Editorial: Our common purpose
Editorial

Editorial: Our common purpose

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This is our moment.

Just as the Greatest Generation was tested by the Depression and World War II, this is our test.

It may seem hard to grasp; perhaps it even seems presumptuous. Our 20th century forebears endured privation, sacrifice – and, yes, death – in ways that are foreign to most of us.

We have made it a practice to praise the Greatest Generation, but how many of us truly understand them? What they went through?

This is our moment.

We are being asked to do what does not come naturally. To drastically alter our daily lives. Whether that is where we work, how we greet one another, how we spend our leisure time, we now are being asked, and in some cases told, to change.

Naturally, there is resistance. It is common these days not to trust our traditional institutions, which are increasingly – albeit belatedly and unevenly – calling for people to shed the comfort and habits of their lives.

This unevenness is evident in the Quad-Cities.

Illinois Gov. J.B. Pritzker ordered bars and restaurants to stop indoor service on Sunday; Iowa Gov. Kim Reynolds took that step Tuesday. Illinois last Friday ordered schools closed; Iowa's governor left the decision to local districts, though she recommended Sunday they close for four weeks. The Davenport, Bettendorf, North Scott and Pleasant Valley districts have followed her advice and are closed through April 10.

The urgency and delivery of the message varies, but it carries the same basic idea: We in the Quad-Cities, just as people are doing around the world, must alter our lives. Dramatically. And we must do so now – for each other, especially the most vulnerable among us.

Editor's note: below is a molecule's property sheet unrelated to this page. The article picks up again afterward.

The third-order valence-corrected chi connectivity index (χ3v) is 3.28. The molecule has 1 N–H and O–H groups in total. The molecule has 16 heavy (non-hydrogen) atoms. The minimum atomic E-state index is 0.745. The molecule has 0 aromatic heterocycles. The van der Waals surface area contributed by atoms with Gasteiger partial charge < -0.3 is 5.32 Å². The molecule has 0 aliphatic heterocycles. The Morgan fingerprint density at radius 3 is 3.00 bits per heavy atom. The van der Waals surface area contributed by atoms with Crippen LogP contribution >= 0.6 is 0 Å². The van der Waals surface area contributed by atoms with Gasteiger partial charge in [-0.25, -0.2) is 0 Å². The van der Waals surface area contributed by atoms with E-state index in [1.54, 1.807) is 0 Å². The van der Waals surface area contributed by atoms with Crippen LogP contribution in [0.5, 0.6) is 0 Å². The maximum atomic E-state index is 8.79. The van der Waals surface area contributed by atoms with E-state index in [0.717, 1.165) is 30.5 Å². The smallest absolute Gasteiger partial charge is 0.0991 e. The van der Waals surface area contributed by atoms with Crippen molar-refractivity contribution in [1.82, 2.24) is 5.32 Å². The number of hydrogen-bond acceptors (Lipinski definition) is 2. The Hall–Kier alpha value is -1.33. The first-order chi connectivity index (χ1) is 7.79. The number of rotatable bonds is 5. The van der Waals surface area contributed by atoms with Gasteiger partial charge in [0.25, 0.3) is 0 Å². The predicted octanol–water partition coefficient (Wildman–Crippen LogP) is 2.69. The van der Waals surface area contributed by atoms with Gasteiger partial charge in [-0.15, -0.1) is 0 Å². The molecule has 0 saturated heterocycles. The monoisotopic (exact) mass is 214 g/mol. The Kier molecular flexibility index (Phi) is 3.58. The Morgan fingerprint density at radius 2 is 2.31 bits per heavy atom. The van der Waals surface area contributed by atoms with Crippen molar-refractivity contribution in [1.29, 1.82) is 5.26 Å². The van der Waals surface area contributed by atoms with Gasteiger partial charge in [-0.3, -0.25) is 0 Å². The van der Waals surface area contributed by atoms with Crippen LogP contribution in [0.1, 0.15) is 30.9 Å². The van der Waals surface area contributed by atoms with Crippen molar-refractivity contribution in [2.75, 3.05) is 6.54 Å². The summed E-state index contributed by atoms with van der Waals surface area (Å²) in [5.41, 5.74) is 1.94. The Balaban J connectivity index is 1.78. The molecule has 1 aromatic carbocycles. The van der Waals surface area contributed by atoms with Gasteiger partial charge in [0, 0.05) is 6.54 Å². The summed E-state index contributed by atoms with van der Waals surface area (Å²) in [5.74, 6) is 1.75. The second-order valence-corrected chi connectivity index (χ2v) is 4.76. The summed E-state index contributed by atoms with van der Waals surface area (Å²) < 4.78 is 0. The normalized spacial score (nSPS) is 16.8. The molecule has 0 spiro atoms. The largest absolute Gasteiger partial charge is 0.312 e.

We understand the disruption to the economy. Low-wage workers and small business owners, who have little room for sacrifice, are being asked to do something very difficult.

It is reasonable for them to question.

We must make it easier for them – and now is the time. We have no identified cases of COVID-19 in the Quad-Cities as of this writing. But that is a temporary condition. The virus is likely here and spreading unseen.

All medical experts have told us that the worst is yet to come.

The projections we’ve seen say we are only at the beginning of this challenge. The worst is probably weeks away.

If we act now, we can have an effect. A week ago, few of us were familiar with the phrase "flattening the curve," the concept of spreading over time the number of cases in order to limit the virus's impact. Now more of us know that if we don’t prevent a spike in illnesses, our hospitals will be overwhelmed. And if it happens, it will be rapid, and more of our friends and neighbors will die.

It is not time to panic, but it is time that we all act. We cannot wait.

Which means we need to assure those with the most to lose that we all will take care of them.

This, no doubt, will cost our treasury. If we do not act, the cost will be greater.

This is our moment.

Many of us revere the Greatest Generation because of the sacrifice they endured. (So many of us cannot imagine the idea of sending spouses, parents and children off to war for four years, each day wondering whether they were still alive.)

At some point, the people left at home had to find a way to manage their fears, just as we now are dealing with ours.

These fears will be with us for a while; not for four years, but likely for some months.

We have to find a way to endure. We believe the best way to accomplish this is with common purpose, by helping one another, by receiving that help ourselves.

It is deep within us that, for however long we are on this earth, we live not just for the comfort of our bodies but the redemption of our souls. Whether this is a religious imperative or an impulse born of humanity, we only need to summon it.

Imagine the power of all of us doing it together.

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